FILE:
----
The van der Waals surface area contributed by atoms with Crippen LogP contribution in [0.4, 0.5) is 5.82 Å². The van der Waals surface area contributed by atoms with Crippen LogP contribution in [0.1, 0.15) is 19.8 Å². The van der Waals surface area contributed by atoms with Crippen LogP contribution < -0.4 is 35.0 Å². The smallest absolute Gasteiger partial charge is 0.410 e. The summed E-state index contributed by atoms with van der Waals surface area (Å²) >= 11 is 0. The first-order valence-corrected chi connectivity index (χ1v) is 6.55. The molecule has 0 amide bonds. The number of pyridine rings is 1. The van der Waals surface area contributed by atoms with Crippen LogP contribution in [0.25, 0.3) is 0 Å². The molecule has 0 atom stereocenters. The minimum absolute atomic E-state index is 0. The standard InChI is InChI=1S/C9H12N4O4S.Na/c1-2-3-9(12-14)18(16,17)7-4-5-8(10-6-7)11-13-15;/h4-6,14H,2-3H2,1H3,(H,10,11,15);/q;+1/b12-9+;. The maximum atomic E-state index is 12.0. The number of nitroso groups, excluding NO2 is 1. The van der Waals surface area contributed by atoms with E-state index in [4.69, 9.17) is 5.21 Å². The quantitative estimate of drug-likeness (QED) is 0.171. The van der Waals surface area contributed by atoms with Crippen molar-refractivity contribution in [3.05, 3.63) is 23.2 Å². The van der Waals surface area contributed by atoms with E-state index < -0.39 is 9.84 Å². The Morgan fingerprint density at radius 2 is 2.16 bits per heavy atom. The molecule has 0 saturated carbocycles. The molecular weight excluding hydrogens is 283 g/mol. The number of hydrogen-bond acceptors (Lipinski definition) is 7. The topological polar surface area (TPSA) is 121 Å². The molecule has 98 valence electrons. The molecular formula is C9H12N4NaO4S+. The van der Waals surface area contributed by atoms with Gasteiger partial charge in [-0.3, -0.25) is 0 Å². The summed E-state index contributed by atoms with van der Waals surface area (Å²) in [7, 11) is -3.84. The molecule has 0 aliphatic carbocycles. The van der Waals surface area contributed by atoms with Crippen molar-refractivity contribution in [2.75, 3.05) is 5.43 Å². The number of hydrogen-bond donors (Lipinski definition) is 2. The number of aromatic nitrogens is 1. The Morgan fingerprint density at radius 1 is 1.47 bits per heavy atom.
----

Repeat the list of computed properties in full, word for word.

The van der Waals surface area contributed by atoms with Crippen LogP contribution in [0.4, 0.5) is 5.82 Å². The van der Waals surface area contributed by atoms with Crippen LogP contribution in [0.1, 0.15) is 19.8 Å². The van der Waals surface area contributed by atoms with Crippen LogP contribution < -0.4 is 35.0 Å². The smallest absolute Gasteiger partial charge is 0.410 e. The summed E-state index contributed by atoms with van der Waals surface area (Å²) >= 11 is 0. The first-order valence-corrected chi connectivity index (χ1v) is 6.55. The molecule has 0 amide bonds. The number of pyridine rings is 1. The van der Waals surface area contributed by atoms with Crippen LogP contribution in [0.25, 0.3) is 0 Å². The molecule has 0 atom stereocenters. The minimum absolute atomic E-state index is 0. The standard InChI is InChI=1S/C9H12N4O4S.Na/c1-2-3-9(12-14)18(16,17)7-4-5-8(10-6-7)11-13-15;/h4-6,14H,2-3H2,1H3,(H,10,11,15);/q;+1/b12-9+;. The maximum atomic E-state index is 12.0. The number of nitroso groups, excluding NO2 is 1. The van der Waals surface area contributed by atoms with E-state index in [4.69, 9.17) is 5.21 Å². The quantitative estimate of drug-likeness (QED) is 0.171. The van der Waals surface area contributed by atoms with Crippen molar-refractivity contribution in [3.05, 3.63) is 23.2 Å². The van der Waals surface area contributed by atoms with E-state index < -0.39 is 9.84 Å². The Morgan fingerprint density at radius 2 is 2.16 bits per heavy atom. The molecule has 0 saturated carbocycles. The molecular weight excluding hydrogens is 283 g/mol. The number of hydrogen-bond acceptors (Lipinski definition) is 7. The topological polar surface area (TPSA) is 121 Å². The molecule has 98 valence electrons. The molecular formula is C9H12N4NaO4S+. The van der Waals surface area contributed by atoms with Gasteiger partial charge in [-0.3, -0.25) is 0 Å². The summed E-state index contributed by atoms with van der Waals surface area (Å²) in [7, 11) is -3.84. The molecule has 0 aliphatic carbocycles. The van der Waals surface area contributed by atoms with Crippen molar-refractivity contribution in [2.75, 3.05) is 5.43 Å². The number of hydrogen-bond donors (Lipinski definition) is 2. The number of aromatic nitrogens is 1. The Morgan fingerprint density at radius 1 is 1.47 bits per heavy atom.